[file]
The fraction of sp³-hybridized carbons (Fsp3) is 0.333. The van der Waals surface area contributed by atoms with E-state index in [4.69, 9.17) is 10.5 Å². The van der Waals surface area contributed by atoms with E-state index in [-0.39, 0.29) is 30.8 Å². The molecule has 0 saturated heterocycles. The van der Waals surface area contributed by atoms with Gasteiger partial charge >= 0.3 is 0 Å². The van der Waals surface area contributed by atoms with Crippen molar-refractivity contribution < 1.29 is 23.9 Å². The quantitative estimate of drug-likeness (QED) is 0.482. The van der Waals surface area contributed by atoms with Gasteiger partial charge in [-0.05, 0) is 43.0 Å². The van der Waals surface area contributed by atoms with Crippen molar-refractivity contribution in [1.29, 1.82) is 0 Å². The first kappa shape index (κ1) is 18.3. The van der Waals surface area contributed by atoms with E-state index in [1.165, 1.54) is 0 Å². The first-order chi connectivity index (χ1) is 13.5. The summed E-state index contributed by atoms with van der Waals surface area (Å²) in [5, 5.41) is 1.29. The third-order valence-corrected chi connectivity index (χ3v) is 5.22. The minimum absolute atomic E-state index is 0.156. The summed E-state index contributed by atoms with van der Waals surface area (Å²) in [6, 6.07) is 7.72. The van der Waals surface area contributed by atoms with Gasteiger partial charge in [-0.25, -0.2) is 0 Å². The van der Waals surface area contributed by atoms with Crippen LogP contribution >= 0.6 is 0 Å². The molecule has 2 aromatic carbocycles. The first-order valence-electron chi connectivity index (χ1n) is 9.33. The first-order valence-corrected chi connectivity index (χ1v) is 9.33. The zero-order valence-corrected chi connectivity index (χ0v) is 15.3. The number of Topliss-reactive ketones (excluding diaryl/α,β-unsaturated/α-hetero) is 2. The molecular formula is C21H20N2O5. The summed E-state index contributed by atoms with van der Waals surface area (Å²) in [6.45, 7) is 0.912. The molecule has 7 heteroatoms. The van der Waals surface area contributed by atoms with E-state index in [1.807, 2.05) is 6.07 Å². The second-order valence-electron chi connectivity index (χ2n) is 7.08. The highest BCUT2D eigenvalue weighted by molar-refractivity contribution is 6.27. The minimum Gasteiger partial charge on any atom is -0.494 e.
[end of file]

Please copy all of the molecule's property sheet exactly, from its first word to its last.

The fraction of sp³-hybridized carbons (Fsp3) is 0.333. The van der Waals surface area contributed by atoms with E-state index in [4.69, 9.17) is 10.5 Å². The van der Waals surface area contributed by atoms with E-state index in [-0.39, 0.29) is 30.8 Å². The molecule has 0 saturated heterocycles. The van der Waals surface area contributed by atoms with Gasteiger partial charge >= 0.3 is 0 Å². The van der Waals surface area contributed by atoms with Crippen molar-refractivity contribution < 1.29 is 23.9 Å². The quantitative estimate of drug-likeness (QED) is 0.482. The van der Waals surface area contributed by atoms with Gasteiger partial charge in [-0.05, 0) is 43.0 Å². The van der Waals surface area contributed by atoms with Crippen molar-refractivity contribution in [1.29, 1.82) is 0 Å². The first kappa shape index (κ1) is 18.3. The van der Waals surface area contributed by atoms with E-state index in [1.165, 1.54) is 0 Å². The first-order chi connectivity index (χ1) is 13.5. The summed E-state index contributed by atoms with van der Waals surface area (Å²) in [5, 5.41) is 1.29. The third-order valence-corrected chi connectivity index (χ3v) is 5.22. The minimum absolute atomic E-state index is 0.156. The summed E-state index contributed by atoms with van der Waals surface area (Å²) in [6, 6.07) is 7.72. The van der Waals surface area contributed by atoms with Gasteiger partial charge in [-0.25, -0.2) is 0 Å². The van der Waals surface area contributed by atoms with Crippen LogP contribution >= 0.6 is 0 Å². The molecule has 2 aromatic carbocycles. The first-order valence-electron chi connectivity index (χ1n) is 9.33. The first-order valence-corrected chi connectivity index (χ1v) is 9.33. The zero-order valence-corrected chi connectivity index (χ0v) is 15.3. The number of Topliss-reactive ketones (excluding diaryl/α,β-unsaturated/α-hetero) is 2. The molecular formula is C21H20N2O5. The summed E-state index contributed by atoms with van der Waals surface area (Å²) in [6.45, 7) is 0.912. The molecule has 7 heteroatoms. The van der Waals surface area contributed by atoms with E-state index in [1.807, 2.05) is 6.07 Å². The second-order valence-electron chi connectivity index (χ2n) is 7.08. The highest BCUT2D eigenvalue weighted by molar-refractivity contribution is 6.27. The minimum Gasteiger partial charge on any atom is -0.494 e.